Wisconsin has come a long way in moving people with intellectual and developmental disabilities (I/DD) out of institutions, but the state still has three state-run institutions where more than 300 people live.
Other states have worked to completely close their institutions and carefully design supports to relocate people, even those with the greatest medical and other needs, to community settings.
It is important to remember the history of institutions for people with I/DD in Wisconsin.
Please take the time to review these materials:
Children of Misfortune: One Hundred Years of Public Care for People with (Intellectual and Developmental Disabilities) in Wisconsin *note this publication uses the R-word; The Arc no longer supports use of this term
Watch the story of three friends who met in the state institution and now live together in the community. (11 minute video)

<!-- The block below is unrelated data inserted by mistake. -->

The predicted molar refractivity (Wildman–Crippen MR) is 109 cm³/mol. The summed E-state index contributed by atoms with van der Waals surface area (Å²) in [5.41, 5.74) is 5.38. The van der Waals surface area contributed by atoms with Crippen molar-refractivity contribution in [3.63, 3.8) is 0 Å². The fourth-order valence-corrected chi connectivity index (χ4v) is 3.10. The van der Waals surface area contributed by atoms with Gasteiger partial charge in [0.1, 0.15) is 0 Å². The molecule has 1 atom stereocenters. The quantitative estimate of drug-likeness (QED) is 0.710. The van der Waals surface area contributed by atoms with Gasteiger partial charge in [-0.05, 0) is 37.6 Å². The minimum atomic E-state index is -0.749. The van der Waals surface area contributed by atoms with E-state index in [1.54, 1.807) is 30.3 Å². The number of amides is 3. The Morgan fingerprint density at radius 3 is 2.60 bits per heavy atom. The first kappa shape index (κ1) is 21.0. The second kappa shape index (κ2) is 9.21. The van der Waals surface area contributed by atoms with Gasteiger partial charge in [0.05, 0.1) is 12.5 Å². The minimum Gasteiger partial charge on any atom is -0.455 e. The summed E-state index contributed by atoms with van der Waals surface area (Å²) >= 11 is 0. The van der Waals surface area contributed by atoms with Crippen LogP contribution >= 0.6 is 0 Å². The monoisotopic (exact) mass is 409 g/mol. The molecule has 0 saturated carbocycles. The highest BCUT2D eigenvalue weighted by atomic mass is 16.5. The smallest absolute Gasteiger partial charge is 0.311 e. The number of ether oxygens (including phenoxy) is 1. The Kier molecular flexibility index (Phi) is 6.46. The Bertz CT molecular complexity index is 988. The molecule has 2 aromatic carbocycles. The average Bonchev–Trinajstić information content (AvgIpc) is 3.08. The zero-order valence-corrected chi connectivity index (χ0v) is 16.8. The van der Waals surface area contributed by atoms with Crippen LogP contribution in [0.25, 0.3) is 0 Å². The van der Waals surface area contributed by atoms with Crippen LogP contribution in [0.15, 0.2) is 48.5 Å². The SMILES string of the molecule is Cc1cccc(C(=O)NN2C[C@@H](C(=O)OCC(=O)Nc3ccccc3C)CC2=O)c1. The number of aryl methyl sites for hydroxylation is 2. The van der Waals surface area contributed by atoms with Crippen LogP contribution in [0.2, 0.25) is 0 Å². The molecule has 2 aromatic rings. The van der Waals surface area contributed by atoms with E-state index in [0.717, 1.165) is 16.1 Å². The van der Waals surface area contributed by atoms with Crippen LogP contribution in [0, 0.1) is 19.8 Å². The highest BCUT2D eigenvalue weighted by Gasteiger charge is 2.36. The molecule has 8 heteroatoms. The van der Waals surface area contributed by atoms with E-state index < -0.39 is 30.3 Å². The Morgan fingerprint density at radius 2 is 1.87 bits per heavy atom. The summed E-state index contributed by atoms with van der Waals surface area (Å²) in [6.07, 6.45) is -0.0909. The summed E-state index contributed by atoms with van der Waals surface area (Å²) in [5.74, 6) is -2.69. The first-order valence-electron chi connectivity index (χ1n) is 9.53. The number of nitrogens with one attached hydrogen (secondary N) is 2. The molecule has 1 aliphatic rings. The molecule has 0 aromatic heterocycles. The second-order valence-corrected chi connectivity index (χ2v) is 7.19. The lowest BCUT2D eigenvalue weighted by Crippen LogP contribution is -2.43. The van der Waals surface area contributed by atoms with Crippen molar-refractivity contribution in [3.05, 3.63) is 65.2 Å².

Stories of Wisconsinites who have relocated from Institutions:
- Phil’s Story: Article
- Beginning in 1954, at the age of 8, Phil lived in a number of Wisconsin’s state institutions before finally moving to a supported apartment when he was 46 years old.
- Darwin’s Story: Article
- Darwin was placed by his mother in a state institution when he was 8. He lived their 47 years. He now loves his life in the community with his two roommates.
- Cindy’s Story: Article
- Cindy was placed in a state institution when she was 8. She got out in her mid-twenties and now enjoys her life in her own home with her cats.
People First Wisconsin’s Position on State Institutions